Facts are the most potent of all weapons, and dictators know that. Look at how the Iranian demagogue Ahmedinajad freely distorts history, denies the Holocaust, and how devastating his lies would be, in the absence of documentation to prove he is a fabricator.
National identity is a beautiful thing. I still get a lump in my throat when I hear the haunting sound of Isten Aljd Meg a Magyart, Hungary’s haunting and tragic national anthem. But national identity cannot be a weapon of exclusion in our global village. In the age of a Europe without borders, the internet, instant messaging, and Facebook, it’s unimaginable to isolate one people, one nation, from any other. I am looking at a student body that represents 73 countries! The friends you made here will be your friends for life. You are strangers no more. The world is your neighborhood.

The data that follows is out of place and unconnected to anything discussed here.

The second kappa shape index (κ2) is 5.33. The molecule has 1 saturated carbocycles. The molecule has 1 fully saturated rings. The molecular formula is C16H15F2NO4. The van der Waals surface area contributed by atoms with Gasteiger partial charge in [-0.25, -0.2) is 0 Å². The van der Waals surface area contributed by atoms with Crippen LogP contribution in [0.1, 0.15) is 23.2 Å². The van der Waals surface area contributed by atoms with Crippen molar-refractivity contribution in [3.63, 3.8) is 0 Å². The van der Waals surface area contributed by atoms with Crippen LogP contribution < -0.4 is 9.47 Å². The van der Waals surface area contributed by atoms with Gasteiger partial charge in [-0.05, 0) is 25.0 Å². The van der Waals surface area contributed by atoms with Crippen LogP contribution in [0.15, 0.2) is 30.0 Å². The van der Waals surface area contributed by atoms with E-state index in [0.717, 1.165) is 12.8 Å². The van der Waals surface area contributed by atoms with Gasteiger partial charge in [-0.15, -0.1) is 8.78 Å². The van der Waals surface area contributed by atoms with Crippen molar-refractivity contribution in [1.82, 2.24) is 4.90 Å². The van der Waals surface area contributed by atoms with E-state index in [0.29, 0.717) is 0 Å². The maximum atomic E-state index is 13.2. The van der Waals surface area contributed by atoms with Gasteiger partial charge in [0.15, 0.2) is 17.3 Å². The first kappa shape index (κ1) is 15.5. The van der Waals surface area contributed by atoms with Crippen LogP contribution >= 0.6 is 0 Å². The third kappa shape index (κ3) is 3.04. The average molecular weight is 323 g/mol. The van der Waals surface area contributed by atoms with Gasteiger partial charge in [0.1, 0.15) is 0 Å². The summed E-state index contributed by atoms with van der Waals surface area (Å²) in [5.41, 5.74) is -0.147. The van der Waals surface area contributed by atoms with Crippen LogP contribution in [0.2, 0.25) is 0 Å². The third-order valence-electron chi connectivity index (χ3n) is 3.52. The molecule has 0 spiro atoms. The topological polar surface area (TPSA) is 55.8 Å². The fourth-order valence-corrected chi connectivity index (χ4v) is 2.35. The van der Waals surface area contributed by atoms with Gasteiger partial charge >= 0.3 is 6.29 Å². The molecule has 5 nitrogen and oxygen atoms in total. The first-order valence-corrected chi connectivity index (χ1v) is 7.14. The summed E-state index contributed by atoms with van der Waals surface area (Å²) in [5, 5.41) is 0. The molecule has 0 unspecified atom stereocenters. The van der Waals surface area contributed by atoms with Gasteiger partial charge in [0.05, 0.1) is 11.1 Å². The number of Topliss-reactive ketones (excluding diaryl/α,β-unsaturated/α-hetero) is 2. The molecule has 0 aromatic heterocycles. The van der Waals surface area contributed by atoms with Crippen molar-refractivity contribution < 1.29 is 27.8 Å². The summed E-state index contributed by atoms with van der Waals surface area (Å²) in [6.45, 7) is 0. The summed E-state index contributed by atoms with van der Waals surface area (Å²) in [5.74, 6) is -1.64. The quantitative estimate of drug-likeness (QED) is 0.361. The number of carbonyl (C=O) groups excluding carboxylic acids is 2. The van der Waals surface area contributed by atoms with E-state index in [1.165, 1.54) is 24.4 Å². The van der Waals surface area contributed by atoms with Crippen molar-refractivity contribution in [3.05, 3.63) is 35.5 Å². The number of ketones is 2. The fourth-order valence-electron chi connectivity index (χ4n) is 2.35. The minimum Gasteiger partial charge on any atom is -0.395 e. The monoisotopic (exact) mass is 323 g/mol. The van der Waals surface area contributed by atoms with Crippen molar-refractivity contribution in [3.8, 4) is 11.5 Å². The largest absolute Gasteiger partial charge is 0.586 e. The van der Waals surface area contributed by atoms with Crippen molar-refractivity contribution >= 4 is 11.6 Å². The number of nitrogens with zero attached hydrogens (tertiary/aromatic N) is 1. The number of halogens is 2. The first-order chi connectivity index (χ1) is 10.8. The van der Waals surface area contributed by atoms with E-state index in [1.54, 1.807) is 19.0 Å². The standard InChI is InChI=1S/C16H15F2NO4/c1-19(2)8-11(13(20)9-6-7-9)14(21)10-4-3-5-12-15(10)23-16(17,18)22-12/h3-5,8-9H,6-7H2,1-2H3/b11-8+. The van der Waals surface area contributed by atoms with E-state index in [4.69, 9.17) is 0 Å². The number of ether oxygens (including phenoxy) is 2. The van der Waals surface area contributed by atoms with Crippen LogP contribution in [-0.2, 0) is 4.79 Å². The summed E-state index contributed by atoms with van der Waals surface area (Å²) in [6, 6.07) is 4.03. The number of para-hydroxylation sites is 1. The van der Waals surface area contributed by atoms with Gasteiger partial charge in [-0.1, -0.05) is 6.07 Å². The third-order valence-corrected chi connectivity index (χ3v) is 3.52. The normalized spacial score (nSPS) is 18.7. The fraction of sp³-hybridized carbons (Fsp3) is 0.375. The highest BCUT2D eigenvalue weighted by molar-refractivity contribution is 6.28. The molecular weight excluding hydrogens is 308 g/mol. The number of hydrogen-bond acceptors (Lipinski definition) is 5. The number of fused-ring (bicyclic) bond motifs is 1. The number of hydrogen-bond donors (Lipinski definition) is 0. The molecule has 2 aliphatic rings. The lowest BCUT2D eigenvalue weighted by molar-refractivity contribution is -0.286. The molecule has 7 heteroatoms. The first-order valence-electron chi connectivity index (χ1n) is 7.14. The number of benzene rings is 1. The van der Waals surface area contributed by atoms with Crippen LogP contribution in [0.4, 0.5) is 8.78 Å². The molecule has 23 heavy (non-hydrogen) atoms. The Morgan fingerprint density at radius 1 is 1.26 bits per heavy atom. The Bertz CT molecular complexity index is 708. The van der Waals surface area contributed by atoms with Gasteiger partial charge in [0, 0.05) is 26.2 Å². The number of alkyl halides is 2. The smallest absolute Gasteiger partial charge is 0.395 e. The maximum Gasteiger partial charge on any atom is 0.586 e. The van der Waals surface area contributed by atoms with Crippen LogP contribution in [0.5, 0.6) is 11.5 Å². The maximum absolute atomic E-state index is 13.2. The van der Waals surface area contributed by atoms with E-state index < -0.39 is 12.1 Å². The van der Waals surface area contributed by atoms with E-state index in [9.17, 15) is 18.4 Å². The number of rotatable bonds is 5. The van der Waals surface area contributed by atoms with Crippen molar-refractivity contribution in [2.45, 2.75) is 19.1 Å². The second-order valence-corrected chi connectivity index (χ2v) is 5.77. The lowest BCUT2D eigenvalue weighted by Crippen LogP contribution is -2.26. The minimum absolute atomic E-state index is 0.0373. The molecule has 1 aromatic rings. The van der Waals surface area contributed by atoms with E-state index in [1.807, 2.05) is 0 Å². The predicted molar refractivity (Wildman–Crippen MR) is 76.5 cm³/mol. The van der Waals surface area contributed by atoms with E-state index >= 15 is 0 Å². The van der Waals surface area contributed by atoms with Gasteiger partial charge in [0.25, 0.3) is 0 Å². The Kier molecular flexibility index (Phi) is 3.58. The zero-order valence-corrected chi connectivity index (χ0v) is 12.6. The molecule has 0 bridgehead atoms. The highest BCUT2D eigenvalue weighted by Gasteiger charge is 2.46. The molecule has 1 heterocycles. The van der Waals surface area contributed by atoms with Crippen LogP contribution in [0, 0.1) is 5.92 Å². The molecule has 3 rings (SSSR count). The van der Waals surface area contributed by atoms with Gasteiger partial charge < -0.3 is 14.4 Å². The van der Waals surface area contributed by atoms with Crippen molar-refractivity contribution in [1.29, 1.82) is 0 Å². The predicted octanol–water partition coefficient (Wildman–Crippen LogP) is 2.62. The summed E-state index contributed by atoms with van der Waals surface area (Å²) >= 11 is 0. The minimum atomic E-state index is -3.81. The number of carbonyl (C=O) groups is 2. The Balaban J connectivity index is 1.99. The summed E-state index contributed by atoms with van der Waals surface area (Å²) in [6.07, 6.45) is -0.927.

The education you have received here and the friends you have made position you to carry on Richard’s work. Waste no time. And keep the optimism I see radiating from your faces. Albert Einstein once said, “There are two ways to live your life. One is as though nothing is a miracle. The other is as though everything is a miracle.”
Thank you so much for allowing me to share this day with you. Now go out there and make a difference.